If they sever our legs and hands,                                                               
We shall crawl to the Holy Lands.                                                               

And it is not just peasants who take part in this multimillion-man march. There are doctors, engineers, teachers, academics, as well as wealthy entrepreneurs and leading politicians, all of whom participate in what is today one of the biggest annual mass demonstrations in the world. They journey from all over the globe -- Iran, India, Pakistan, Britain, Canada, the United States.

This year, the total number of pilgrims visiting Karbala for Arba'een is officially estimated to have reached ten million. Some say that as security improves in Iraq the figure may one day top 20 million.

Seeing the crowds and joining the procession of pilgrims, I was reminded of the questions that my Australian friend had asked himself when he witnessed the Arba'een procession of 2003: "Who is Hussein? And how does he continue to inspire so many people, over 13 centuries after his martyrdom?"

For Shias, Hussein is the ultimate moral exemplar: a man who refused to bow in the face of tyranny and despotism. Shias see his martyrdom as the greatest victory of good over evil, right over wrong, truth over falsehood. In the words of the Urdu poet Muhammad Iqbal: "Imam Hussein uprooted despotism for ever till the Day of Resurrection. He watered the dry garden of freedom with the surging wave of his blood, and indeed he awakened the sleeping Muslim nation . . . Hussein weltered in blood and dust for the sake of truth."

Holy of holies

But why would all these people walk for hundreds of miles to remember a painful event that took place over 13 centuries ago? Visitors to the shrine of Hussein and his brother Abbas in Karbala are not driven by emotion alone. They cry because they make a conscious decision to be reminded of the atrocious nature of the loss and, in doing so, they reaffirm their pledge to everything that is virtuous and holy.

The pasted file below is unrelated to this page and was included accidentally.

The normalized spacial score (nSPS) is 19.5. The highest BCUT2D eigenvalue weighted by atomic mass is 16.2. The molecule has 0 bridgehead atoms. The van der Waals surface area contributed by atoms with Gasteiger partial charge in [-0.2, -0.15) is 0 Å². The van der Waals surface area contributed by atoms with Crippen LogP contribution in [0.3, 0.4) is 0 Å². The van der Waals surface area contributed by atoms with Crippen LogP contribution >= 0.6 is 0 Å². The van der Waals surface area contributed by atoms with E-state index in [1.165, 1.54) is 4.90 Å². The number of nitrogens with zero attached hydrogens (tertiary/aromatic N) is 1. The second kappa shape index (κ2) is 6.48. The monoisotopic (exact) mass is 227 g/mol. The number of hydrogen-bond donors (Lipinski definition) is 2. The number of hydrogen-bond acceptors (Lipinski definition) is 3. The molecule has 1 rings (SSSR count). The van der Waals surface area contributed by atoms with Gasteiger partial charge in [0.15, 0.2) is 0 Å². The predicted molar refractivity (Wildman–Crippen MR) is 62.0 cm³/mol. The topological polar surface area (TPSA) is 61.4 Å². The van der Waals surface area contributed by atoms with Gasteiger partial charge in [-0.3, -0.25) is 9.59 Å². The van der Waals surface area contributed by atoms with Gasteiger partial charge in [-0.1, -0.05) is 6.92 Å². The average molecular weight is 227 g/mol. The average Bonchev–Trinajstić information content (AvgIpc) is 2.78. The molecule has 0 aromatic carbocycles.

The first thing that pilgrims do on facing his shrine is recite the Ziyara, a sacred text addressing Hussein with due respect for his status, position and lineage. In it, the Shia imams who followed him after the massacre in Karbala instruct their followers to begin the address by calling Hussein the "inheritor" and "heir" of Adam, Noah, Abraham, Moses and Jesus.

There is something profound in making this proclamation. It shows that Hussein's message of truth and freedom is viewed as an inseparable extension of that list of divinely appointed prophets.

Pilgrims go to Karbala not to admire its physical beauty, or to shop, or to be entertained, or to visit ancient historical sites. They go there to cry. They go to mourn. They go to join the angels in their grief. They enter the sacred shrine weeping and lamenting.

It is as though every person has established a personal relationship with the Imam. They talk to him and call out his name; they grip the cage surrounding his tomb; they kiss the floor leading into the shrine; they touch its walls and doors in the way one touches the face of a long-lost friend. It is a picturesque vista, on epic proportions. What motivates these people is something that requires an understanding of the character and status of Imam Hussein and the spiritual relationship that Shias, and in particular Shia Iraqis, have developed with his living legend.